There are days when an experienced leading player runs into a talented youngster in top form. It happened to Tim Henman here yesterday, when the British No 1 was edged out of the second round of the Nasdaq Open by Jurgen Melzer, a 22-year-old Austrian left-hander, 7-6, 2-6, 7-6.
Henman, hoping to build on his run to the final in Indian Wells last week, will be disappointed to have been broken when serving for the match at 6-5 in the third set. But he will hold his hand up and acknowledge that the better man won in a swirling wind on the day.
Time will tell if Melzer possesses the spirit that drove his compatriot Thomas Muster to the top. There is no doubt that he has the game to succeed - an amalgam of impressive mobility, aggression and precision, and no fear of making a challenge at the net against a player with Henman's volleying skills.
Henman, the seventh seed, had never played the 64th-ranked Melzer before, but he knew that he was potentially a threat to his current well-being. Melzer underlined that by eliminating the Croatian giant Ivo Karlokov in the first round.
Melzer attacked Henman from the start on No 1 Court here yesterday, breaking in the opening game. Although Henman fought back to 2-2, he was broken again to 4-5, and did well to force a tie-break. The Austrian dominated the shoot-out, winning, 7-3.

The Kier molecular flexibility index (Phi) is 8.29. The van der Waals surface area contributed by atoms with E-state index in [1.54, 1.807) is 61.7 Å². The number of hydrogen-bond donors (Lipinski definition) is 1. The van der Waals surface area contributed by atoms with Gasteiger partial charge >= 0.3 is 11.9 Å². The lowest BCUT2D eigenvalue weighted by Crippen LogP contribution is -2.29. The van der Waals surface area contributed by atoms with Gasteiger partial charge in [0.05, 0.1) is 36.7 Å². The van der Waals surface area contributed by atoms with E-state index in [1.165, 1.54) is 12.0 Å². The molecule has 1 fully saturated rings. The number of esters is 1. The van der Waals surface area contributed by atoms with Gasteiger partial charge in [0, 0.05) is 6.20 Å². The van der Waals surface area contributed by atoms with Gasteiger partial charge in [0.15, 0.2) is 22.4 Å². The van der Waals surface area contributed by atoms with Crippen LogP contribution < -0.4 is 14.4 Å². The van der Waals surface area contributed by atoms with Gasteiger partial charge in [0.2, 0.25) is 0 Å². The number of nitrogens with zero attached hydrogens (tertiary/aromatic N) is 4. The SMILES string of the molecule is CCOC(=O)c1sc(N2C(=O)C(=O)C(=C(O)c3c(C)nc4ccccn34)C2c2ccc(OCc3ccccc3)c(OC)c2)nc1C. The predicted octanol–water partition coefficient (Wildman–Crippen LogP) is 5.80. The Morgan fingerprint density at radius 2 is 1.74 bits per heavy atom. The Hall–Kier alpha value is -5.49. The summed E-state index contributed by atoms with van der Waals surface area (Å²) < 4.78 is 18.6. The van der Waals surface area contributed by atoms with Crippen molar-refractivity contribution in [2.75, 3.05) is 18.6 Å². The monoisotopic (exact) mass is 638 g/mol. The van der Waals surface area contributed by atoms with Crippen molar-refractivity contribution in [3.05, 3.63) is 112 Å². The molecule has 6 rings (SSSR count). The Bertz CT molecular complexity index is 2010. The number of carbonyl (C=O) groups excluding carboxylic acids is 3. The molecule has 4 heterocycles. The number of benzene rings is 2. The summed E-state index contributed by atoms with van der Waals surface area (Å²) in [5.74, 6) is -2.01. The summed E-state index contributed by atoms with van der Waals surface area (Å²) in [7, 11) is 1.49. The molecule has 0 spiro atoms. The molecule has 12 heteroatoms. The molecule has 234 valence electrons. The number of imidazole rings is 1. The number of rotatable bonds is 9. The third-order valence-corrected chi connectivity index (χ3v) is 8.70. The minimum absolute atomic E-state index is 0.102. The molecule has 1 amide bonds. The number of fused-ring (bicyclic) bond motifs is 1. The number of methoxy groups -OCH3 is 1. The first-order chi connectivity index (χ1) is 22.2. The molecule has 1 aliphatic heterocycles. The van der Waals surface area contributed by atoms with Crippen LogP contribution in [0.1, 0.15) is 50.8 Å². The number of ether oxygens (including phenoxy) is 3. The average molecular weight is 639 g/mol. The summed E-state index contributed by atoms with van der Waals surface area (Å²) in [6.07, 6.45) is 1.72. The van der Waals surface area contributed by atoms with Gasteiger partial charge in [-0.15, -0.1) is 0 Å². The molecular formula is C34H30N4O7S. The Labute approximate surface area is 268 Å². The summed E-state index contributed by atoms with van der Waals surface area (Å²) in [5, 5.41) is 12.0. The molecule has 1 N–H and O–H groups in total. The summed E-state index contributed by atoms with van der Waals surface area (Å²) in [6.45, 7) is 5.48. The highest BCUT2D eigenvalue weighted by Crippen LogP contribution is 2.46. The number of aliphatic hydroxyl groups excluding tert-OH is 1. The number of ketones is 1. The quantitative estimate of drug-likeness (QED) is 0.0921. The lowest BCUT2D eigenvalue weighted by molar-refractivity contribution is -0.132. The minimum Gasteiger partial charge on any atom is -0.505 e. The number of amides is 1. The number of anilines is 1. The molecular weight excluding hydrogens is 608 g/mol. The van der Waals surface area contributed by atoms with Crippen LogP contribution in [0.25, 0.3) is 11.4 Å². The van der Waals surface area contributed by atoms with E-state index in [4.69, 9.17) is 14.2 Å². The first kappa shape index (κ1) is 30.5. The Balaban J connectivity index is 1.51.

Henman levelled the contest in the second set with breaks in the first and seventh games, but was under pressure again in the final set, saving three break points in the fourth game.
Although Henman broke for 6-5 after Melzer had double-faulted to 0-40, the 29-year-old from Oxfordshire was harried into losing his serve to 30 as a place in the third round beckoned. Henman broke on the opening point of the tie-break, but the Austrian prevailed, 7-4. He next plays the 33-year-old American qualifier Todd Martin, who beat Jarkko Nieminen, of Finland, the 29th seed, 6-3, 5-7, 7-5.
Serena Williams certainly looked the part of a Wimbledon champion in her white satin dress here yesterday, and she made short work of her first match since defeating her older sister, Venus, in the women's singles final at the All England Club eight months ago.
However, a 6-1, 6-0 win after 43 minutes against Marta Marrero, a Spanish qualifier, ranked No 83 in the world, could not disguise the reality that this was a gentle exercise ahead of the major challenges Williams faces on her road back to the top.
Making almost as many errors as winning shots, Williams was helped by her opponent's frailty on the big points. Marrero, a 21-year-old from Las Palmas, double-faulted eight times, four of the errors costing her games.Reuse content